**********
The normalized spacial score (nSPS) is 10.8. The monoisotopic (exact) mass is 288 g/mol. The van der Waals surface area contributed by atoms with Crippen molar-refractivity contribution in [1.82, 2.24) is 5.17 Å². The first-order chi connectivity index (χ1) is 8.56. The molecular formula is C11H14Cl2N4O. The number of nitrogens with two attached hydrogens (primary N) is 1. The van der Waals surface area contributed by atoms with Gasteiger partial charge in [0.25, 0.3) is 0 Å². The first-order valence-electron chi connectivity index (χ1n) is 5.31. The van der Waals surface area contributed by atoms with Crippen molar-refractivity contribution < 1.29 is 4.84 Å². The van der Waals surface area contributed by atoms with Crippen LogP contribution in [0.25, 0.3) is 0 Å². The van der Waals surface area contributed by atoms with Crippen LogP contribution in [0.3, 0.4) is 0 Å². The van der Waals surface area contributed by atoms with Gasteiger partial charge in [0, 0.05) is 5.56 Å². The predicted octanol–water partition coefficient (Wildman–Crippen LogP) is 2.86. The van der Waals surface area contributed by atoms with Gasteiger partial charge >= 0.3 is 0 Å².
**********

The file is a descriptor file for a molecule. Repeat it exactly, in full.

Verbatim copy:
The normalized spacial score (nSPS) is 10.8. The monoisotopic (exact) mass is 288 g/mol. The van der Waals surface area contributed by atoms with Crippen molar-refractivity contribution in [1.82, 2.24) is 5.17 Å². The first-order chi connectivity index (χ1) is 8.56. The molecular formula is C11H14Cl2N4O. The number of nitrogens with two attached hydrogens (primary N) is 1. The van der Waals surface area contributed by atoms with Gasteiger partial charge in [0.25, 0.3) is 0 Å². The first-order valence-electron chi connectivity index (χ1n) is 5.31. The van der Waals surface area contributed by atoms with Crippen molar-refractivity contribution < 1.29 is 4.84 Å². The van der Waals surface area contributed by atoms with Crippen LogP contribution in [0.25, 0.3) is 0 Å². The van der Waals surface area contributed by atoms with Crippen LogP contribution in [0.3, 0.4) is 0 Å². The van der Waals surface area contributed by atoms with Gasteiger partial charge in [0, 0.05) is 5.56 Å². The predicted octanol–water partition coefficient (Wildman–Crippen LogP) is 2.86. The van der Waals surface area contributed by atoms with Gasteiger partial charge >= 0.3 is 0 Å².